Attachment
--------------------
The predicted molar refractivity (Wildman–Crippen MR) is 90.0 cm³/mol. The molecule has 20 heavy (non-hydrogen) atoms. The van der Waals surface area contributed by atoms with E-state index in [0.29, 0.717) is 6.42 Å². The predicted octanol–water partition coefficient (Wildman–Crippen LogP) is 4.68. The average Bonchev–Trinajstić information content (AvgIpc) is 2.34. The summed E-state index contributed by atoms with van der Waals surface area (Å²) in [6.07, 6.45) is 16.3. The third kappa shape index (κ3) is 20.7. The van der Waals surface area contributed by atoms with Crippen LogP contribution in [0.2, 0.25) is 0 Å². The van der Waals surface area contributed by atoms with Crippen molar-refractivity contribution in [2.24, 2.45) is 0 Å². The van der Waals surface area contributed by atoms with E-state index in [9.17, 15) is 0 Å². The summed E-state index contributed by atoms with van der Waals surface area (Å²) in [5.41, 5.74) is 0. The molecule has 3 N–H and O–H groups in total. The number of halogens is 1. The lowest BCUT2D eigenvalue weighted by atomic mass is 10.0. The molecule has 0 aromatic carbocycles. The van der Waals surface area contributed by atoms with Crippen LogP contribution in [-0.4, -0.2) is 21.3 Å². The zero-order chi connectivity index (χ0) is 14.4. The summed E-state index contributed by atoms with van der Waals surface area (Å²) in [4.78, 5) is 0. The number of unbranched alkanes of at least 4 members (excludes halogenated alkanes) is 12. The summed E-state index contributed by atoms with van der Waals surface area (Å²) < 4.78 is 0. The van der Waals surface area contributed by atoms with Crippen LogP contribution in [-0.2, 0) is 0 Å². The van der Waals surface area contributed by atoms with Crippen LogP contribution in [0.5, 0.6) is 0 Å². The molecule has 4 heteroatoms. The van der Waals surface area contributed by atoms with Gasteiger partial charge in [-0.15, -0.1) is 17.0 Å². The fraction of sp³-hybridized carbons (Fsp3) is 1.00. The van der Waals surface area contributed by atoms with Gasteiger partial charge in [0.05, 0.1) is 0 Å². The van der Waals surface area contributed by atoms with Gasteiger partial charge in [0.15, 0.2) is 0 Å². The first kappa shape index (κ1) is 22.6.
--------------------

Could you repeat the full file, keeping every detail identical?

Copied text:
The predicted molar refractivity (Wildman–Crippen MR) is 90.0 cm³/mol. The molecule has 20 heavy (non-hydrogen) atoms. The van der Waals surface area contributed by atoms with E-state index in [0.29, 0.717) is 6.42 Å². The predicted octanol–water partition coefficient (Wildman–Crippen LogP) is 4.68. The average Bonchev–Trinajstić information content (AvgIpc) is 2.34. The summed E-state index contributed by atoms with van der Waals surface area (Å²) in [6.07, 6.45) is 16.3. The third kappa shape index (κ3) is 20.7. The van der Waals surface area contributed by atoms with Crippen LogP contribution in [0.2, 0.25) is 0 Å². The van der Waals surface area contributed by atoms with Crippen molar-refractivity contribution in [2.24, 2.45) is 0 Å². The van der Waals surface area contributed by atoms with E-state index in [9.17, 15) is 0 Å². The summed E-state index contributed by atoms with van der Waals surface area (Å²) in [5.41, 5.74) is 0. The molecule has 3 N–H and O–H groups in total. The number of halogens is 1. The lowest BCUT2D eigenvalue weighted by atomic mass is 10.0. The molecule has 0 aromatic carbocycles. The van der Waals surface area contributed by atoms with Crippen LogP contribution in [-0.4, -0.2) is 21.3 Å². The zero-order chi connectivity index (χ0) is 14.4. The summed E-state index contributed by atoms with van der Waals surface area (Å²) in [4.78, 5) is 0. The number of unbranched alkanes of at least 4 members (excludes halogenated alkanes) is 12. The summed E-state index contributed by atoms with van der Waals surface area (Å²) < 4.78 is 0. The van der Waals surface area contributed by atoms with Crippen LogP contribution in [-0.2, 0) is 0 Å². The van der Waals surface area contributed by atoms with Crippen LogP contribution in [0.5, 0.6) is 0 Å². The molecule has 4 heteroatoms. The van der Waals surface area contributed by atoms with Gasteiger partial charge in [-0.15, -0.1) is 17.0 Å². The fraction of sp³-hybridized carbons (Fsp3) is 1.00. The van der Waals surface area contributed by atoms with Gasteiger partial charge in [0.05, 0.1) is 0 Å². The van der Waals surface area contributed by atoms with Gasteiger partial charge in [0.15, 0.2) is 0 Å². The first kappa shape index (κ1) is 22.6.